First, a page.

excite Significado en Diccionario Cambridge Inglés Cambridge dictionaries logo
Cambridge Dictionaries online Cambridge Dictionaries online

El diccionario y el tesauro de inglés online más consultados por estudiantes de inglés.

Significado de “excite” - Diccionario Inglés

(Definition of excite from the Cambridge Advanced Learner's Dictionary & Thesaurus © Cambridge University Press)

Significado de "excite" - Diccionario Inglés Americano

See all translations

exciteverb [T]

 us   /ɪkˈsɑɪt/
  • excite verb [T] (MAKE HAPPY)

to make someone have ​strongfeelings, esp. of ​happiness and ​enthusiasm: In some ​sciencefictionmovies, the ​music and ​specialeffects can really excite ​audiences.
  • excite verb [T] (CAUSE TO REACT)

fml to ​cause (a ​particularreaction) in someone: The ​strangenoises excited my ​curiosity.
physics fml To excite an ​atom is to ​raise it to a ​statehigher than ​itslowestenergystate.
excited
adjective  us   /ɪkˈsɑɪ·t̬ɪd/
She was excited about the ​trip because she was going to ​learn to ​ski.
excitedly
adverb  us   /ɪkˈsɑɪ·t̬ɪd·li/
She ​ran excitedly ​outside to ​greet her ​cousins.
excitement
noun [U]  us   /ɪkˈsɑɪt·mənt/
Robin’s ​heart was ​pounding with excitement.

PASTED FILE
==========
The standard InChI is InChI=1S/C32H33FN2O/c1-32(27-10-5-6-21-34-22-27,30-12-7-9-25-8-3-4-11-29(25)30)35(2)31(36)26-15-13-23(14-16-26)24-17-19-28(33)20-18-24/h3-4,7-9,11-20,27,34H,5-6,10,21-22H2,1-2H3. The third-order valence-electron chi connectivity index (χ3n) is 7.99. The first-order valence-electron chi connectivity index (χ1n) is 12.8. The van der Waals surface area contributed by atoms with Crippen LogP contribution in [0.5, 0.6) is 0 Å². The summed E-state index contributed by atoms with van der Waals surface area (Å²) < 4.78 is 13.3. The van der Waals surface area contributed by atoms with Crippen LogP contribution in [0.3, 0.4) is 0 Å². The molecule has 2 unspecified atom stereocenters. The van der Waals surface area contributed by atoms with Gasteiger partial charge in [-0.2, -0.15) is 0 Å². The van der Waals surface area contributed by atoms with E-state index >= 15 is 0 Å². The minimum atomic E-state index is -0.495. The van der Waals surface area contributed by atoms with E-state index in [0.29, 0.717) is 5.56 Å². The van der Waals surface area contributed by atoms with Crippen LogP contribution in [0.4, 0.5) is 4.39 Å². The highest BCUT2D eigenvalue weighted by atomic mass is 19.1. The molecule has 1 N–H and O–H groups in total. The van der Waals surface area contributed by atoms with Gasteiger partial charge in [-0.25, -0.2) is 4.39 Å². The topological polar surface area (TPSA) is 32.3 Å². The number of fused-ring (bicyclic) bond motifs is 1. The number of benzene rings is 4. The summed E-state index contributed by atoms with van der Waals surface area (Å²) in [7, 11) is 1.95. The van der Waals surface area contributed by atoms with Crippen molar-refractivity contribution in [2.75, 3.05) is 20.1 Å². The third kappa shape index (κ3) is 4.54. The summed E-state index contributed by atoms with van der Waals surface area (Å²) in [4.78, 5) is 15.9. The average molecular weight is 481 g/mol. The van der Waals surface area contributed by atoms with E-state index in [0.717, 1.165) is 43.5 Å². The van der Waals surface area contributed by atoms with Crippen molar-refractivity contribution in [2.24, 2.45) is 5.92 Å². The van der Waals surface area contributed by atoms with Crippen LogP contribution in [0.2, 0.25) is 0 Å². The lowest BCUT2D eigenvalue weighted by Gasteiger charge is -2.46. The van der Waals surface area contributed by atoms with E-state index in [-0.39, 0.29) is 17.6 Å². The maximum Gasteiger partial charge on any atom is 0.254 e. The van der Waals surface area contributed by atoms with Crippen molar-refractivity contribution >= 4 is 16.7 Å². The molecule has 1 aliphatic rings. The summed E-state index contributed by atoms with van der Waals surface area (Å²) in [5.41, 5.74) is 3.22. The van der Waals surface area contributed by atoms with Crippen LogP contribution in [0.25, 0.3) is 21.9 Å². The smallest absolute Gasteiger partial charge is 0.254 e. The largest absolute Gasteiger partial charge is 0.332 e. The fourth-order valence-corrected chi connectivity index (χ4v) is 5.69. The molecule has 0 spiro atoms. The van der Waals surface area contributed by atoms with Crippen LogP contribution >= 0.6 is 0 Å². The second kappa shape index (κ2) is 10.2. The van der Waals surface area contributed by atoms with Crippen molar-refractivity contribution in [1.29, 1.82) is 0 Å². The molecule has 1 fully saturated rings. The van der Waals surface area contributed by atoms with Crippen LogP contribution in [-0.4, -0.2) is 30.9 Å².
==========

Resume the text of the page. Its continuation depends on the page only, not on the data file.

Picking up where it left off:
exciting
adjective  us   /ɪkˈsɑɪ·t̬ɪŋ/
It was an exciting ​role to ​play, and I was ​thrilled to get the ​part.
(Definition of excite from the Cambridge Academic Content Dictionary © Cambridge University Press)

Significado de "excite" - Diccionario Inglés para los negocios

See all translations

exciteverb [T]

uk   us   /ɪkˈsaɪt/ STOCK MARKET
to cause ​activity in a ​market by causing ​lots of ​people to ​buy and ​sellstocks and ​shares: A significant ​oilfind by the ​group in western India has excited the ​market. The ​bullishproductupdate excited ​investors.
(Definition of excite from the Cambridge Business English Dictionary © Cambridge University Press)
Más sobre la pronunciación de excite
Add Cambridge dictionaries to your browser to your website

“excite” in British English

There, their and they’re – which one should you use?
There, their and they’re – which one should you use?
by ,
April 27, 2016
by Liz Walter If you are a learner of English and you are confused about the words there, their and they’re, let me reassure you: many, many people with English as their first language share your problem! You only have to take a look at the ‘comments’ sections on the website of, for example, a popular

Aprende más 

Palabra del día

nutty

containing, tasting of, or similar to nuts

Palabra del día

bio-banding noun
bio-banding noun
April 25, 2016
in sport, grouping children according to their physical maturity rather than their age ‘When we’re grouping children for sports, we do it by age groups, but the problem is that, within those age groups, we get huge variations in biological age,’ said Dr Sean Cumming, senior lecturer at the University of Bath’s department for

Aprende más